The Torah also displays a remarkably good understanding of Egyptian chariotry. Chariots are not mentioned in the Torah prior to the time of Joseph—and indeed, it is just following this time that evidence suggests Egypt began to use the chariot (with the first Egyptian reference of such dating to the 16th century b.c.e.). The Torah reveals that by the time of the Exodus, the pharaoh had a huge force of 600 royal chariots used to pursue the Israelites (Exodus 14). Here again, it was specifically during the New Kingdom period that we witness the golden age of Egyptian chariotry. The 13th century b.c.e. Battle of Kadesh, for example, represents the largest chariot battle ever fought: the Egyptians fielding some 2,000 chariots against the Hittites. The dating and even the numbers fielded specifically against the fleeing Israelites in the Exodus account, then, are about right.
Exodus 5 documents the “recipe” for making bricks out of mud and straw. Were late authors of the Torah also experts in New Kingdom period brickmaking? The same method described in Exodus is famously depicted in artwork on a New Kingdom period tomb, which shows foreign slaves accomplishing the backbreaking labor. Exodus 5 also says that the number of individual bricks produced were “tallied,” or counted. Remarkably, the New Kingdom period “Louvre Leather Roll” (circa 1274 b.c.e.) records the tallying of bricks.
And what about all of the polities—nations, cities, regions described throughout the Torah that fit with the status quo of the second millennium b.c.e.—many of which only belong to this time period?
What about many of the peculiar laws, commandments and statutes found throughout the Torah? Many of these strange laws have led to no end of theories as to their purpose or even relevance. Yet when viewed in light of prevailing Egyptian (and other pagan) culture and customs, especially during the second millennium b.c.e., their raison d’être becomes clear.
There’s the detailed account of the 10 plagues, “against all the gods of Egypt” (Exodus 12:12). Study of these plagues reveals that each was a direct rebuke to various deities in the Egyptian pantheon—again, many of which relate directly to a second-millennium b.c.e. setting (for more on this, see our article “‘Against All the Gods of Egypt’”).
Finally, there’s the simple and obvious fact that many of the later first-millennium b.c.e. books of the Hebrew Bible, such as the Prophets—many of which Torah-minimalists say were written before the Torah itself—quote from the Torah. They actually depend on the preexistence of the Torah in their overall messages.
The Conclusion of the Whole Matter
The better you understand how much Egypt there is in the Torah, so to speak, the harder it is to believe it was written during the first millennium b.c.e. If it were, it would surely represent, in its historic accuracy, one of the finest works of literary fraud conceivable.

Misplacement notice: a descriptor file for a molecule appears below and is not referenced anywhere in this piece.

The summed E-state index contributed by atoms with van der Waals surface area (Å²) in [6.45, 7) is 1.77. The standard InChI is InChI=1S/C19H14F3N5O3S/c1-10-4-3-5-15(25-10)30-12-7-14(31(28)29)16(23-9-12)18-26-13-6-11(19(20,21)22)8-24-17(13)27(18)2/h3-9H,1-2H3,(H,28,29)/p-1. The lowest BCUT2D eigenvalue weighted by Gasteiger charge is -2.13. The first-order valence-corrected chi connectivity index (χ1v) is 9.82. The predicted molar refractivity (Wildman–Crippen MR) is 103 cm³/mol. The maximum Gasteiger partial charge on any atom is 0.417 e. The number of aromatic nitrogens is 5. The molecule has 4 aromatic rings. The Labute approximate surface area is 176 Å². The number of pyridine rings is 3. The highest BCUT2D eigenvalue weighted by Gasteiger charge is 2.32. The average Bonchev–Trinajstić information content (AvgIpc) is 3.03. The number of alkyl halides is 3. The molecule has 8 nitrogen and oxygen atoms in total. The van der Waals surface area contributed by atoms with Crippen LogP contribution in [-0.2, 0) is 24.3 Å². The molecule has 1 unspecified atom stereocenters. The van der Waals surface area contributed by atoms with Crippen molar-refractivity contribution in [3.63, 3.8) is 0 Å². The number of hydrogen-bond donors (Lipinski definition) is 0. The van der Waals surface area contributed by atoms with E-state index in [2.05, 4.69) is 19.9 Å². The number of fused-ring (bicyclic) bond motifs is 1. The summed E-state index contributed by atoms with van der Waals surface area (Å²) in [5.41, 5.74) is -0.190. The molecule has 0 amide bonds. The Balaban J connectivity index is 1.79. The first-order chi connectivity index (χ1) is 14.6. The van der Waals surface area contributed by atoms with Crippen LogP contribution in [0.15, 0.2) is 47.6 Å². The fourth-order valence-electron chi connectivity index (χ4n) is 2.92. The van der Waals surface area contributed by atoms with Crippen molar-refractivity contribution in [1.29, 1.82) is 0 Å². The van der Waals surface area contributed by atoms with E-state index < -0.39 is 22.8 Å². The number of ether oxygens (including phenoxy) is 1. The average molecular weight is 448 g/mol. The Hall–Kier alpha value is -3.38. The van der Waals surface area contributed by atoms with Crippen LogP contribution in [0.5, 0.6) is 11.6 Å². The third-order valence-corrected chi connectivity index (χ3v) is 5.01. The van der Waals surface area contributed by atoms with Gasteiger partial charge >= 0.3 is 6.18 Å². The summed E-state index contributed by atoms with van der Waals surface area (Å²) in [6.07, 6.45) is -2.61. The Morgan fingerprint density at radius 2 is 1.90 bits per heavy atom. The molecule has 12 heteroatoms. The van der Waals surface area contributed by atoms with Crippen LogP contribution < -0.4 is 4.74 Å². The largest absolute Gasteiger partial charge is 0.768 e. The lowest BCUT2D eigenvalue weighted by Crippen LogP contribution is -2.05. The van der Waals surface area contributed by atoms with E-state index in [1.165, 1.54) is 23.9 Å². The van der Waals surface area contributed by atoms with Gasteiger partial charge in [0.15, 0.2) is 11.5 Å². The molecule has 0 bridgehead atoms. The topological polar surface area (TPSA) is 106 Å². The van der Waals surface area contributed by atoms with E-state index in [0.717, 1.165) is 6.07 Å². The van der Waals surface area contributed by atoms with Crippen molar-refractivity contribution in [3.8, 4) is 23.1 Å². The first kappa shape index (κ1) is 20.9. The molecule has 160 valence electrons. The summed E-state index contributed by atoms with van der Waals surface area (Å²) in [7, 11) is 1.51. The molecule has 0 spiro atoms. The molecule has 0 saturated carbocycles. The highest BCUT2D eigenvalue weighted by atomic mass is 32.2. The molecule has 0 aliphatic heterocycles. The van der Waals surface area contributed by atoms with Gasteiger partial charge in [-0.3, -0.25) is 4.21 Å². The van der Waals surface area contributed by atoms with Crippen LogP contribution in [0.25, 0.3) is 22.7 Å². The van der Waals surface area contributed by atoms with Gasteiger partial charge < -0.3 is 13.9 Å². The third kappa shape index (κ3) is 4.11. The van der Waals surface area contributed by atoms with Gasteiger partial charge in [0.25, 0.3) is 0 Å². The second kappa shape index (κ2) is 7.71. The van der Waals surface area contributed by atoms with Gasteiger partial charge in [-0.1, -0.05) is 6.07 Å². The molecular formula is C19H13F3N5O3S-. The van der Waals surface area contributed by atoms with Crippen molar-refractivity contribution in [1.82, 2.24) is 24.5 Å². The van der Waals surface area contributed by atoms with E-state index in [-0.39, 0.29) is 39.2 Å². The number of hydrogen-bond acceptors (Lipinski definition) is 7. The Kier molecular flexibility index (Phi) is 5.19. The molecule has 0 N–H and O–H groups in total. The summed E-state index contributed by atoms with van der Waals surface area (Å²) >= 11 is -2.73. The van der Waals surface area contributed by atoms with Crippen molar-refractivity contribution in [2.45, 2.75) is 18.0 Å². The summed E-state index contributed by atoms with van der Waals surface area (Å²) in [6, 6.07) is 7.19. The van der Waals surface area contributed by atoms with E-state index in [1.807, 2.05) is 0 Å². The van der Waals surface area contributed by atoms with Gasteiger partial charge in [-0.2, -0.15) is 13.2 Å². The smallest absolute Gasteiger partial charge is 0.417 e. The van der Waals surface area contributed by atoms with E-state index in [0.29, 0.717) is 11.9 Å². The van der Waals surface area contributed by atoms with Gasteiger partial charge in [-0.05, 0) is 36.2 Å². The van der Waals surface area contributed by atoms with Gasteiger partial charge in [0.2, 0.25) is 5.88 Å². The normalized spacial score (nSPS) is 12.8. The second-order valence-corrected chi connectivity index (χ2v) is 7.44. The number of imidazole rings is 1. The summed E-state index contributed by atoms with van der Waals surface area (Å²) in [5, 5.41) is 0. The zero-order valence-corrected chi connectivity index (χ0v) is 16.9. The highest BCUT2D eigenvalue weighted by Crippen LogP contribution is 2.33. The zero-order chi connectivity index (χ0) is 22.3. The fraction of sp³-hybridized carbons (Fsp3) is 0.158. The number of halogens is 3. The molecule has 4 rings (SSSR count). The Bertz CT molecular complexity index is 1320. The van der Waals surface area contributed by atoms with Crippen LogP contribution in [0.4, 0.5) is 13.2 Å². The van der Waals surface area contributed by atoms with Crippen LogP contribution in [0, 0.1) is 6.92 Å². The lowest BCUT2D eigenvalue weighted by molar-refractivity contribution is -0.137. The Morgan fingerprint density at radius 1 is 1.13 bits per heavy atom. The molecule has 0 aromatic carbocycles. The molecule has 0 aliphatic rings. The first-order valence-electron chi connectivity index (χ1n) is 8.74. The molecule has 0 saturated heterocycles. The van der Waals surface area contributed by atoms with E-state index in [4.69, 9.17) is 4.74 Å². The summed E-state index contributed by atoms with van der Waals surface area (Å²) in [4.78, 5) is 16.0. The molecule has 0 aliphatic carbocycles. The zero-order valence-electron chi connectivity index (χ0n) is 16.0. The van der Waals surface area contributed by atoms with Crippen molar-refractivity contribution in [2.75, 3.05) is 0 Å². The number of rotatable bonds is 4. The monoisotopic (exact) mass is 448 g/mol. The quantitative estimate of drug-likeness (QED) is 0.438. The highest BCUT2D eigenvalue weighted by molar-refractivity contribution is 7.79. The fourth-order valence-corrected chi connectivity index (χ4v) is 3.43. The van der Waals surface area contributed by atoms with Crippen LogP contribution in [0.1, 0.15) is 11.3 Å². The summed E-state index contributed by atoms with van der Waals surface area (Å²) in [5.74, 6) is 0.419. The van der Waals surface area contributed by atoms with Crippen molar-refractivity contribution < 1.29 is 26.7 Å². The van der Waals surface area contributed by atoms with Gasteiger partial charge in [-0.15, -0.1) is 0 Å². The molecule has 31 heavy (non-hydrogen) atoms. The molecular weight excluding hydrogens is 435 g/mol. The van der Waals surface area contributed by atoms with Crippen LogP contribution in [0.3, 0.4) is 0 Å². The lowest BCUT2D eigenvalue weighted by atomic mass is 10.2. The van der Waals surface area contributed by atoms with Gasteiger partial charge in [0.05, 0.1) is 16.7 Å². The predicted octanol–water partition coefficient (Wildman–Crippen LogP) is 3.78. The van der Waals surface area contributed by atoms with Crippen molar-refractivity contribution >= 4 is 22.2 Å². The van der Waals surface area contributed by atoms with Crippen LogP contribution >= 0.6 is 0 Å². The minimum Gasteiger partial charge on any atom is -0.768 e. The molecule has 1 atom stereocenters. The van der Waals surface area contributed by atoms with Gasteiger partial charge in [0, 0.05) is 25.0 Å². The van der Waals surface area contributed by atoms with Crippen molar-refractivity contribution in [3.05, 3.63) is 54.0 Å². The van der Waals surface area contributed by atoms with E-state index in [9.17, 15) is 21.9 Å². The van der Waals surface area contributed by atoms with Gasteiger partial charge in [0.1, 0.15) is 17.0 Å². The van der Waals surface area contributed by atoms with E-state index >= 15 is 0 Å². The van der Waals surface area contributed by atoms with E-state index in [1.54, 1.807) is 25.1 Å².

We must follow facts and evidence. And the evidence of Egypt in Israel—and not just Egypt generally but specifically New Kingdom period Egypt—overwhelmingly points to an authentic, contemporaneous, eyewitness authorship. But that’s not all. The internal evidence within the Torah indicates it was written not by a slave but by a highly educated, courtly trained individual, who was conversant even in international diplomacy—in other words, a Moses!
Sadly, the scientific evidence for this Israelite sojourn, and a Mosaic authorship of the Torah during the late-second millennium b.c.e., will be dismissed by many. Facts and evidence simply aren’t important to those who want to redate the Torah’s composition to the middle-first millennium b.c.e.
Consider this admission by Julius Wellhausen, the German scholar widely known to be the father of the Documentary Hypothesis: “[I]n the course of a casual visit in Gottingen in the summer of 1867, I learned through Ritschl that Karl Heinrich Graf placed the Law [Torah] later than the Prophets, and, almost without knowing his reasons for the hypothesis, I was prepared to accept it.”
For Bible critics, facts and evidence are much less important than the grand agenda: to destroy the belief that the Torah is the inspired Word of God by recasting it as an epic tale of fiction.
Yet as we have here only briefly covered, this view is categorically false. The facts and evidence are varied, plentiful and totally compelling. Who, then, should most logically be identified as the “scribe” of the Torah? When was its composition? Evidence for the Exodus events themselves aside, the internal, linguistic data remarkably and consistently establish that the Torah was written during the late second millennium b.c.e.
Psalm 90 is cited as “A Prayer of Moses the man of God.” Its text is remarkably apropos to this subject:
“Their pride [is] but travail and vanity …. Let Thy work appear unto Thy servants, And Thy glory upon their children. … Establish Thou also upon us the work of our hands; Yea, the work of our hands establish Thou it” (verses 10, 16-17).